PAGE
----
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In John’s “Bread of Life” discourse, Jesus presents a symbol that functions on multiple levels. At its root, the “bread” Jesus speaks of is the life he shares with the Father. In this bond of love, Jesus finds everything that sustains him. Jesus offers this bread to his disciples through his teaching; those who follow his commandments will encounter the same all-sustaining love from the Father. This bread is also Jesus’ body, which Jesus offered in obedience for our redemption. Furthermore, the bread of which he speaks is his continuing presence in the Eucharist, which his disciples continue to celebrate until today. Put simply, the bread of life is the Father’s love that is available to any who believe in Christ, receive him sacramentally, put his teachings into practice and offer themselves like Christ in complete obedience to the Father.

‘I am the living bread that came down from heaven; whoever eats this bread will live forever.’ (Jn 6:51)

Liturgical day
NINETEENTH SUNDAY IN ORDINARY TIME (B)
Readings
1 Kgs 19:4-9, Ps 34, Eph 4:30-5:2, Jn 6:41-51
Prayer

What “food” helps you to live as Jesus did?

How have works of mercy or forgiveness strengthened
you?

How do such works help you know God’s love?

John wrote his Gospel last among the Evangelists. John’s Jesus is more reflective. He speaks at length to make explicit what the other Evangelists leave implicit. All four Gospels include a miracle story about a multiplication of loaves. Only John’s Gospel follows it with an explanatory discourse. Even in their accounts of the Last Supper, the other Evangelists only hint at the reality John makes plain: The sharing of bread symbolizes the mystical life that unites the Father, Jesus and the disciples.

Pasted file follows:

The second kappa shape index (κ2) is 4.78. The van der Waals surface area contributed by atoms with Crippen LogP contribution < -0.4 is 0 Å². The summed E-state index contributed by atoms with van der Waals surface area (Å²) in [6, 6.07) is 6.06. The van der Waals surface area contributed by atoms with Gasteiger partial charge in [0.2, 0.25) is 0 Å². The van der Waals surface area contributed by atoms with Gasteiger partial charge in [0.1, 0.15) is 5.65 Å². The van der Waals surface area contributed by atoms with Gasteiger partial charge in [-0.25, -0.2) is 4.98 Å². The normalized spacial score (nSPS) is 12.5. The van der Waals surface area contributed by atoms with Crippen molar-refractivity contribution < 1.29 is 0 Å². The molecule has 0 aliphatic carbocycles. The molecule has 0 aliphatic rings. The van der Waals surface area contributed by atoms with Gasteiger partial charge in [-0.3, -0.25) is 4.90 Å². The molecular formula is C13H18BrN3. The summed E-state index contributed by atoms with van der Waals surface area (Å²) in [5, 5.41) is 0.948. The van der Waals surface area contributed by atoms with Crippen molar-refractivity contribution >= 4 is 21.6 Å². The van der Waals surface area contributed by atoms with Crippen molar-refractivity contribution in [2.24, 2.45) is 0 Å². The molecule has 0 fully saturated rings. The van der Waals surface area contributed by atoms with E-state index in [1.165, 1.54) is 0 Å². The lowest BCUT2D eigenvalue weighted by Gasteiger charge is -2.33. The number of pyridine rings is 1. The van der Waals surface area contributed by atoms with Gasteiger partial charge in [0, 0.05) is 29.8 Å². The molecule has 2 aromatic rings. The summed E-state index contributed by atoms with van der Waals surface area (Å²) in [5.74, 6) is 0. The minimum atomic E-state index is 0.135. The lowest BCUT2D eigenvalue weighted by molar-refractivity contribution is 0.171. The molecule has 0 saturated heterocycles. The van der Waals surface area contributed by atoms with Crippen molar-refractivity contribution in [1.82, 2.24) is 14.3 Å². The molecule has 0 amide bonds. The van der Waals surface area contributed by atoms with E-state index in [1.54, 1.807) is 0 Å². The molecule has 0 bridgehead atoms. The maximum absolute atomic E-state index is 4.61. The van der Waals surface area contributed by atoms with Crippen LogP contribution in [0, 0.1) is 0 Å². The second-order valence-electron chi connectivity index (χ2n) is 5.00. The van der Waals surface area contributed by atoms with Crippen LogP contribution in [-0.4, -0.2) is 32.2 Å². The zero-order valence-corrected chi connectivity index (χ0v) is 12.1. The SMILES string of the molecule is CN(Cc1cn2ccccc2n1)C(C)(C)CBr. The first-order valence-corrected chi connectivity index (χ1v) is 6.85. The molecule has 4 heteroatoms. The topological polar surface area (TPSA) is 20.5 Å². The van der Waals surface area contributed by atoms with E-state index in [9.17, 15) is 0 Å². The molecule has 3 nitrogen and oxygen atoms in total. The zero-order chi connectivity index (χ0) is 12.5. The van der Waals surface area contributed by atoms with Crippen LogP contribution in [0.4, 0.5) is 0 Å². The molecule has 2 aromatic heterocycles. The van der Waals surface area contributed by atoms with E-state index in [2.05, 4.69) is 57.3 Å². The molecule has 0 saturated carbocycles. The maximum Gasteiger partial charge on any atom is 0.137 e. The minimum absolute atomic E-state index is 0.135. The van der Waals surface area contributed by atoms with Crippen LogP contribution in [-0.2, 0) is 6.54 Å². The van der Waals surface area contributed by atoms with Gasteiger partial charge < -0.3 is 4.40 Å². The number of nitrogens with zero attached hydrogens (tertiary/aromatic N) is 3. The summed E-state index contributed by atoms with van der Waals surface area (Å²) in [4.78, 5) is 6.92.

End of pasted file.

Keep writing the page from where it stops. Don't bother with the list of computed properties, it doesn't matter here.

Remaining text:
Each of the Gospels prepares its audience for Jesus’ return. Mark expected Jesus to come soon, so the substance of his message was “Get ready!” Matthew and Luke, writing a decade or so later, nuanced Mark’s message: “Stay ready!” John, writing a generation later, transformed the message entirely: “He is here already!” John uses the “Bread of Life” discourse to show that the disciples could catch sight of Christ present among them. Christ appeared in the bread they shared ritually. Christ appeared when his disciples made their bodies his own, when their adherence to his commands and example allowed Christ to continue his ministry in their own flesh. Finally, they trusted that Christ would appear to them after whatever sort of death came as a consequence of their complete obedience to him.

The passage that appears in this Sunday’s Gospel reading emphasizes Jesus’ teaching and example as the bread of life that comes from the Father. It is easy to forget that the precepts of the Gospel are a communion with Christ comparable to the grace we receive through the sacraments. Conforming our lives to the example of Jesus makes him present. When we offer our hands and hearts and voices to Christ’s continuing mission, we simultaneously attune ourselves to the Father’s all-sustaining love. God’s love is constant, but we allow ourselves to receive it completely when we live as the Son did.

In the Father’s love, Jesus found everything he needed to sustain him for life. Just so, Jesus’ disciples today find in his teaching the “bread” that keeps them going and the “flesh” that makes their own lives a continuation of his. We consume the bread of life in order to become the flesh and blood that brings life to others.

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